However, at the Science Committee’s recent hearing on the initiative, the NASA administrator and the director of the president’s Office of Science and Technology Policy were unable to provide a clear answer when asked what the president was told about the costs of the initiative, and in particular the cost of returning humans to the moon. Equally troubling, when asked if the committee could assume that “what you are allocating and what you think is necessary to complete the mission is the same thing,” the NASA administrator replied: “No, sir. What is occurring in 2009 and out is a projection of what the transition, the transformation of the approach that we are taking here would import if you compare it to the annual cost of an inflation-level increase to the annual top line. That is all that this attempts to do.”
When asked the clarifying question: “Does that projection try — is that projecting what it is going to cost to get us to the moon?” the NASA administrator responded: “No sir, it does not.” It seems inescapable that a logical cost estimate for the initiative has yet to be made — an initiative whose major costs will be incurred after this administration has left office.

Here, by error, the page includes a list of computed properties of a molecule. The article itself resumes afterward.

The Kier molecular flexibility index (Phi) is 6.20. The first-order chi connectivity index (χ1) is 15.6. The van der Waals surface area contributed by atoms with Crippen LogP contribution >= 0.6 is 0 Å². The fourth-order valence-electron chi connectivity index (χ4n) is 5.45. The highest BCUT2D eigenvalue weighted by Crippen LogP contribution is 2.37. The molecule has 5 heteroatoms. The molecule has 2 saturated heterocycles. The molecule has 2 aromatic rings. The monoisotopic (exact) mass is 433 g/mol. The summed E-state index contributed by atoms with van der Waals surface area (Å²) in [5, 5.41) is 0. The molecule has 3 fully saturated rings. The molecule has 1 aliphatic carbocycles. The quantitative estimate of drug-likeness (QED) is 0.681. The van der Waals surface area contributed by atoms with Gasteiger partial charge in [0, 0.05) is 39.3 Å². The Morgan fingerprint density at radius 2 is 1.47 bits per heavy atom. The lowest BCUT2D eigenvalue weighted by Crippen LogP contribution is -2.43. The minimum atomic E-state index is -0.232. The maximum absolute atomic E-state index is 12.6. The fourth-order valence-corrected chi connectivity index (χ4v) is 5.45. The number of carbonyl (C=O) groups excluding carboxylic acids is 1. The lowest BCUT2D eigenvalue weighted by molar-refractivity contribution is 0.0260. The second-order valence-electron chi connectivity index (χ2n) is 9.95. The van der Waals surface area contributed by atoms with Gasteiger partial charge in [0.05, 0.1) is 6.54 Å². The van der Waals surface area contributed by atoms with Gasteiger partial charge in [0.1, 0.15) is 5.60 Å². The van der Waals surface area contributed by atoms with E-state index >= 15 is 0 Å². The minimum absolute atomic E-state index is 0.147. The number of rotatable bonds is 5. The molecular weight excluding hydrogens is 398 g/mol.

And let’s be clear. NASA’s track record over the last few years doesn’t inspire much confidence on the Hill in NASA’s ability to provide accurate estimates of the costs of the various components of the proposed exploration initiative. In addition, NASA’s failure to pass an independent audit of its books for the second time in the past three years only heightens Members’ concerns that money shouldn’t start flowing for the new initiative until NASA first demonstrates that it has its financial house in order.
Second, the president’s initiative would curtail other important NASA programs and activities. In order to pay partially for the proposed exploration agenda, NASA’s aeronautics and earth science programs — which have suffered in the past three years — would continue to languish for the next decade and a half. Research and development on next generation space transportation systems that could significantly reduce the cost and increase the reliability of access to space would be essentially curtailed. Exciting new avenues of research into fundamental mysteries of the universe would be deferred. Another three quarters of a billion dollars would be removed from the budget for research on the space station — research that until recently was touted by NASA as benefiting citizens here on Earth.